A counselor's guide to the digital SAT: How do scores work?

The biggest news in the testing world is that the SAT has gone digital. While some things are staying the same, much has changed.

In this series, we’re answering counselors’ biggest questions about the new SAT. We’ve already covered the ins and outs of adaptive testing, as well as testing timelines and what your students should consider when deciding when to test. This time, we’ll answer your questions about how digital SAT scores work. Starting with…

Are digital scores comparable to paper scores?


At least, that’s what the College Board says. The SAT is still scored on a scale of 400 to 1600 points. And even though the question types and structure of the digital SAT are meaningfully different from the old paper-based exam, the digital exam is designed to test the same underlying skills and knowledge.

To ensure the new exam is comparable to the old in how it measures student performance, the College Board conducted years of extensive analysis and internal testing. Then, in 2022, leading up to the digital SAT’s first full administrations, thousands of students participated in pilot testing. They took both the new digital exam and the old paper exam a few weeks apart and their performance on each was compared. In this way, the College Board ensured that different exam formats produce similar results.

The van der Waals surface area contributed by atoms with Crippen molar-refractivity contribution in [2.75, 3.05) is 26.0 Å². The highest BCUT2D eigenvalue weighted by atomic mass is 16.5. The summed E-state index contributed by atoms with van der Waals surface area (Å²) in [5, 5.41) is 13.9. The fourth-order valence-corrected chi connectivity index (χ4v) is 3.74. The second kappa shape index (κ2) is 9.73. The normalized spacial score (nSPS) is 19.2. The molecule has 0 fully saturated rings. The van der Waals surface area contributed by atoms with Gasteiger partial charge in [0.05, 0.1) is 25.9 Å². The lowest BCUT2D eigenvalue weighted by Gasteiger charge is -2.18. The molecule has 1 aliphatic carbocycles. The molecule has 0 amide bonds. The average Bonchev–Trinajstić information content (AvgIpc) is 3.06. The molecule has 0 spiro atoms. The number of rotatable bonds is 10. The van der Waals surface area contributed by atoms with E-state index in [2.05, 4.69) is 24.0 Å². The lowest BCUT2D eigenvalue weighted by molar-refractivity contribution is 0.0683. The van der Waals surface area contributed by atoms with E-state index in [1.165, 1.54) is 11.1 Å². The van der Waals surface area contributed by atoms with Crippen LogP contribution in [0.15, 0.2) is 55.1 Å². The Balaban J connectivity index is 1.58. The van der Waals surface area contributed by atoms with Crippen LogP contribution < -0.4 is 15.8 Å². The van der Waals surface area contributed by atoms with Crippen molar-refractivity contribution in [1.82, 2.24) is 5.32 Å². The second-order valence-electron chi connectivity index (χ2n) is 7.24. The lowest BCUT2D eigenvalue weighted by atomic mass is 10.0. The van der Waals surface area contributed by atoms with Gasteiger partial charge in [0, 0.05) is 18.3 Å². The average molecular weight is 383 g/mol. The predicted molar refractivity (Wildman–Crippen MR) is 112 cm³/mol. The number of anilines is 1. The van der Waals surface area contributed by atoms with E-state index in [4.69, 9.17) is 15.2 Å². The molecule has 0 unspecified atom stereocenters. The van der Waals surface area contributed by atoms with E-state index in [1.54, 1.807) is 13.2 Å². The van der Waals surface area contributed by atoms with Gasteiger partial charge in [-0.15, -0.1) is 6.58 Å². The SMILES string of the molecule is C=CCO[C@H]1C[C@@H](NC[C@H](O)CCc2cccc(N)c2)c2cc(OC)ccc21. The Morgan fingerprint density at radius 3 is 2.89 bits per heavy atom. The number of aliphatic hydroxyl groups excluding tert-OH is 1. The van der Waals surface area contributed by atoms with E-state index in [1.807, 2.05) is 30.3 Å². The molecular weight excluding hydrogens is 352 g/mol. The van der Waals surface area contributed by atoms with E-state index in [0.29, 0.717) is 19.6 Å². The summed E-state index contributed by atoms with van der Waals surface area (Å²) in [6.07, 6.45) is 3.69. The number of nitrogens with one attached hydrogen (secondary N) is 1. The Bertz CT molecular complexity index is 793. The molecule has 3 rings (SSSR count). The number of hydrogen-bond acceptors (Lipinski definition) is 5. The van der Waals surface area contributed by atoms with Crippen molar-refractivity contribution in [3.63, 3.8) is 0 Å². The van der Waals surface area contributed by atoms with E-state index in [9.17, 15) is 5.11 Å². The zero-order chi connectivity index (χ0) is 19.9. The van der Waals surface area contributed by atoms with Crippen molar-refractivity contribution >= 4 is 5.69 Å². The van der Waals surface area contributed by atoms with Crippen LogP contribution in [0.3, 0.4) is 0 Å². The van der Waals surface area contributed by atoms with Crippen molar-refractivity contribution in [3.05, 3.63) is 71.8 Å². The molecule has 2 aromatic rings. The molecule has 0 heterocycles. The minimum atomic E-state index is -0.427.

Are SAT/ACT concordance tables going to change?

No—at least, no plans have been announced to change them.

We also don’t anticipate them changing. For both the SAT and ACT, how scores align with percentiles has not changed. Because new SAT scores are comparable to old SAT scores, and the ACT has no immediate plans to change, there wouldn't be a reason for the concordance tables to change. So, for instance, a 30 on the ACT is still going to be roughly comparable to a 1400 on the digital SAT.

Can students still superscore?

Yes, though different colleges will still have different policies.

According to the College Board, students will still be able to superscore—meaning that when students send their scores to colleges and universities, they can submit a superscore that combines their highest Verbal and Math scores from different test dates. Students will also be able to superscore across different digital exams and even between digital and paper exams.

So, for instance, let’s say an international student takes the paper SAT in December 2022 and scores 600 on the Verbal sections and 750 on the Math sections. They then take the digital test on its first international date, in March 2023, and their section scores are flipped—750 Verbal, 600 Math. Rather than be stuck submitting either of those 1350s, that student could then submit a superscored 750 Verbal, 750 Math—1500 points overall.

However, it's important to note that different universities will have different policies. While many universities allow applicants to submit superscores for the paper SAT, there are some notable exceptions. We imagine this will still be the case after the switch to digital.

Will colleges accept digital SAT scores?